By EDIALE KINGSLEY
SAM Allardyce, a man who has proved time and time again he can get players to perform. A man who has built a career on the strength of this priceless talent. The Sam Allardyce CV is littered with examples of him making the best out of a bad situation. That is what he does. He has never spent huge money on transfers and yet he has always, given the chance, taken teams forward.
When Allardyce arrived at the Reebok Stadium in 1999, Bolton Wanderers were in the bottom half of Division One. When he left in 2007, they were an established Premier League team who had played in Europe for the first time in their history.
He then went to Blackburn Rovers after former manager Paul Ince was sacked in 2008.
Rovers were facing the drop having won just three times in their opening 17 games. Big Sam took them on a nine-game unbeaten run to retain their top-flight status.
In 2011 he came to London to manage West Ham. The Hammers had been relegated to the Championship the previous season and Allardyce was charged with taking them back to the top tier of English football. A difficult job in a highly competitive league. It took him nine months.
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Last season Sunderland manager Dick Advocaat resigned after only eight games. Even though the campaign had barely kicked into gear, the Black Cats looked doomed. Relegation beckoned. But then, In October 2015, the board appointed Allardyce. It was at that point you knew, instantly, Sunderland would survive in the Premier League for another year.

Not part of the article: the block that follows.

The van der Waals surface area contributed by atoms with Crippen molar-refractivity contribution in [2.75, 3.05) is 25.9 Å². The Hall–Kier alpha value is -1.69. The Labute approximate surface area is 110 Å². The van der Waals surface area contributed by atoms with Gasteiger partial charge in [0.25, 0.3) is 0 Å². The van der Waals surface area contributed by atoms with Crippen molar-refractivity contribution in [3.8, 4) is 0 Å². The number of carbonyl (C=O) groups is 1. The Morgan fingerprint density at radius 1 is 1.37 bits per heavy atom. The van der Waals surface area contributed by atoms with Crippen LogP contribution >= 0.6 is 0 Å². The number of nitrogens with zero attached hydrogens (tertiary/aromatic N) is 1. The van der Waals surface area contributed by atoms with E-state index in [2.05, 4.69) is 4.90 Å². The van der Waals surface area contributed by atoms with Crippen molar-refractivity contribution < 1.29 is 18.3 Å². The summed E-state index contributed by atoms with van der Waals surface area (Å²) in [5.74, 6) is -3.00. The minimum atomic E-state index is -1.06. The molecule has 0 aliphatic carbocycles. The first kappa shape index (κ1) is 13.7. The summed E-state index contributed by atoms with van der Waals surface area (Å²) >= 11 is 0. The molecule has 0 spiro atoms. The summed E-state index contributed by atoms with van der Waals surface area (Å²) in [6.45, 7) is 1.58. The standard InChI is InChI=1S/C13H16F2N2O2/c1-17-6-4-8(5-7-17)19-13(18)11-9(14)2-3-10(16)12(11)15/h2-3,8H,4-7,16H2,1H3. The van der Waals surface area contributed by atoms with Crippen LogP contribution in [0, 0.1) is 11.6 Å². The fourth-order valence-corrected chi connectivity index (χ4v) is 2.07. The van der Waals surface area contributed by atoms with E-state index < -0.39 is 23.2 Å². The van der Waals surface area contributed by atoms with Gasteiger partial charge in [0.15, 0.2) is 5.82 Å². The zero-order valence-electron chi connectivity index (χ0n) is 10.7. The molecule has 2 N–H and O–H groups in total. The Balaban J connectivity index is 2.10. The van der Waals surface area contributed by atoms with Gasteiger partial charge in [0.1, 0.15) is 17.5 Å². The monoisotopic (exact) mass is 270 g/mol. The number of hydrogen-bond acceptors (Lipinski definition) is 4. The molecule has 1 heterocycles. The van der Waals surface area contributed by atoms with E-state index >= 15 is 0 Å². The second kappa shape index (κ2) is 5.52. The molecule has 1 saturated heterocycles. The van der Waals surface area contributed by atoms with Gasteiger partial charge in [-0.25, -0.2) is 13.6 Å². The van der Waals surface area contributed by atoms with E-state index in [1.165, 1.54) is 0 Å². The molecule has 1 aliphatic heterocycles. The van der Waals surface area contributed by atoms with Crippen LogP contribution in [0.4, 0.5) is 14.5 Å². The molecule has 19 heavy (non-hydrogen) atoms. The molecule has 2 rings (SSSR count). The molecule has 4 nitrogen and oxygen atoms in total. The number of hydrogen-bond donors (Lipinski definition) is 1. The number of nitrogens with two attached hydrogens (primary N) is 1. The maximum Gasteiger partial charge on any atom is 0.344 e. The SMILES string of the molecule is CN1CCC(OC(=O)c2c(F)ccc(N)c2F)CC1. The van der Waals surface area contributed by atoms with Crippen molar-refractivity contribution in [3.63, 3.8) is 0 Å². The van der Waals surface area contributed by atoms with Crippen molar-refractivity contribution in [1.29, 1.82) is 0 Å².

It is no coincidence that Allardyce keeps working miracles. It is not luck. This work is the hallmark of a highly skilled, highly motivated expert in man-management. Exactly what England have lacked for the past 20 years..
It is churlish to blame Allardyce for his alleged poor style of football without taking into consideration the circumstances in which that football has been played.
Of course, Allardyce’s career has not been without criticism. His detractors will tell you he plays “prehistoric football” a defensive, long-ball game that is unattractive to the eye. But it’s a fallacy. Yes, his teams are well-drilled, hard to beat. Yes, his teams play organised, aggressive football. But defensive? No. Unattractive? Behave. Do you really expect him to strive for “sexy football” when his team is struggling to survive?
Should Blackburn have been popping the ball around like Barcelona when the team hadn’t won for ten games? Should West Ham have attacked with the verve and power of Bayern Munich at a time when every point gained was a step closer to staying in the Premier League? It is churlish to blame Allardyce for his alleged poor style of football without taking into consideration the circumstances in which that football has been played.
I have no idea what kind of style Real Madrid would play if Allardyce was in charge (imagine that!) but it is naive to think it would be unattractive or defensive. The bottom line is Allardyce creates teams that get results. Result, maybe it’s on that ground that he should have been pardoned.
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